In 1881, rowdy boys upset a pile of bricks outside of the Opera House just when the audience was exiting. The Citizen complained that it was lucky nobody had tripped and hurt themselves. The newspaper demanded that the boys be prosecuted if they could be found.

But nothing beats the experience of poor Mr. Alphonse Frappier, a retired real estate agent, of Eastview (now Vanier) in 1921. While he was sleeping, boisterous youths broke into his home and dumped him out of bed. His bed was then taken outside and placed on top of a nearby telephone pole. The following year, Frappier demanded and received police protection.

Halloween 1919, the first after the end of the Great War, was particularly boisterous with the streets filled with partyers. Like today, elves, witches, princesses and tramps abounded. However, in keeping with the times, children also dressed as Red Cross nurses and soldiers complete with wound stripes and long service ribbons. Most of the mayhem that year was petty stuff—windows shelled with peas, door bells rung, and a few gates removed. There were however numerous hold-ups by boys dressed as baggy-trousered bashi-bazouks—irregular Ottoman soldiers noted for their indiscipline and for raiding civilian populations. The Citizen reported that the bashi-bazouks let their victims go after extorting “small ransoms.”

To keep order, police force in the region were put on full alert for the night. During the mid-1930s, police leave was cancelled and all of Ottawa’s twenty-five patrol cars were out keeping watch on the crowds of revellers on city streets, ready to respond in the event of complaints of rowdiness. Private cars owned by police were also pressed into service. On the Quebec side, a 9 pm curfew was strictly enforced for children under 16 years of age. In Hull, the start of the curfew was announced by the hooter going off at the city’s waterworks. Despite such precautions, widespread property damage was reported in 1935, including the breaking of 40 street lights in the Glebe and Ottawa South where youths untethered the pully wires that suspended the globes. There were also three false fire alarms.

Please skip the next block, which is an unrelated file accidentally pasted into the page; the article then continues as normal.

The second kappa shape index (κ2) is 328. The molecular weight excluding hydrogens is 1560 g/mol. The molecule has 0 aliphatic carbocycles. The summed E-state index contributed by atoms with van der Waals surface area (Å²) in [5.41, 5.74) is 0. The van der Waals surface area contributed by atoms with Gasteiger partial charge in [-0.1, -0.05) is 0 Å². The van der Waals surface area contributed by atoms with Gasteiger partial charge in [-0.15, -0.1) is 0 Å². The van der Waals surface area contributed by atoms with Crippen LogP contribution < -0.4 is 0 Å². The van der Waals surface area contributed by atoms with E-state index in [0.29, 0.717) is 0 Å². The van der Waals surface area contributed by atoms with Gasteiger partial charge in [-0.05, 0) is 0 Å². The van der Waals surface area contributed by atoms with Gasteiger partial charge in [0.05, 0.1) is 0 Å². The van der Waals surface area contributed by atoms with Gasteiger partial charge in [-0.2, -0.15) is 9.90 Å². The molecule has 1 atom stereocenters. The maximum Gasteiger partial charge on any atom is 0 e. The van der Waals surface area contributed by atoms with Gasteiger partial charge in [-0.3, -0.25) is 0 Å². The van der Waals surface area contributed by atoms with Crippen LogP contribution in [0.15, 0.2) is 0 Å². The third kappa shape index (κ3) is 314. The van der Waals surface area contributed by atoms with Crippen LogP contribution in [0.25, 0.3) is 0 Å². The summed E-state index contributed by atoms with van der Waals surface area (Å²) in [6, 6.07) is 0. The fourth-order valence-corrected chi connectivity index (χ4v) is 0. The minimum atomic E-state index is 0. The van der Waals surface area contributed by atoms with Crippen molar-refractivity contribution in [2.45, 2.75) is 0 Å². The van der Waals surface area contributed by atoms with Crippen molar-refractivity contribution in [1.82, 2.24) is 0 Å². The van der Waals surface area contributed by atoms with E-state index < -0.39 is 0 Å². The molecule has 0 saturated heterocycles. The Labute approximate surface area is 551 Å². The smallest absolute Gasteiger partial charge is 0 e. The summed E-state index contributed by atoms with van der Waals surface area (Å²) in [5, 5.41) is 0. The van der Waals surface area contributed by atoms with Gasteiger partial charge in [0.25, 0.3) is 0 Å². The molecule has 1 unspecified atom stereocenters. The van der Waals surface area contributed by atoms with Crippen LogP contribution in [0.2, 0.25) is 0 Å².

It’s hard to say when door-to-door “trick-or-treating” started in Ottawa. Certainly by 1912 it seems to have become an accepted part of the Halloween tradition. A Citizen article that year reported that many home owners in the city placed jack-o-lanterns in their front windows to invite costumed children to come and share the apples. Note that children came to collect apples rather than candy. While candy featured in Halloween parties, handing out candies at the door seems to have started in earnest only after World War II, encouraged by the confectionary industry. However, even then apples continued to be the traditional treat, no doubt much to the chagrin of many pint-sized ghosts and ghouls.

Apples largely disappeared from the Halloween tradition in the late 1960s and early 1970s owing to fears of sabotage. In 1967, it was reported that an Eastview girl had been given an apple with needles pushed into it. In 1972, there were reports of apples injected with crushed glass or booby-trapped with razor blades. Candies too were not spared. An eight-year old Ottawa boy was reportedly hospitalized in 1968 after he had eaten candy-coated pills that looked like Smarties. Similar stories in the press across the continent led to another Halloween ritual—the parental checking of kiddies’ loot. Of course, this required the occasion taste test just to make sure.

Ottawa children began to collect money for the United Nations’ International Children’s Emergency Fund (UNICEF), in 1955, five years after the programme started in the United States. That first year, instead of being furnished with the characteristic orange UNICEF collection boxes, children used milk cartons donated by Ottawa dairies to collect change door to door. In July 2000, the Canadian government proclaimed 31 October National UNICEF Day. In 2006, UNICEF collection boxes were retired in favour of in-school fundraising. Three years later, collections raised by Canadian children had surpassed $100 million.

Today, Halloween remains a popular festival. While it continues to be a much-anticipated event for young children, it has also become a popular celebration among adults just as it was more than a century ago. According to Nicholas Rogers, 65 per cent of American adults participated in Halloween in the early 2000s, not counting handing out candies at the door. Fortunately, the traditional mayhem wrought by young males had largely subsided.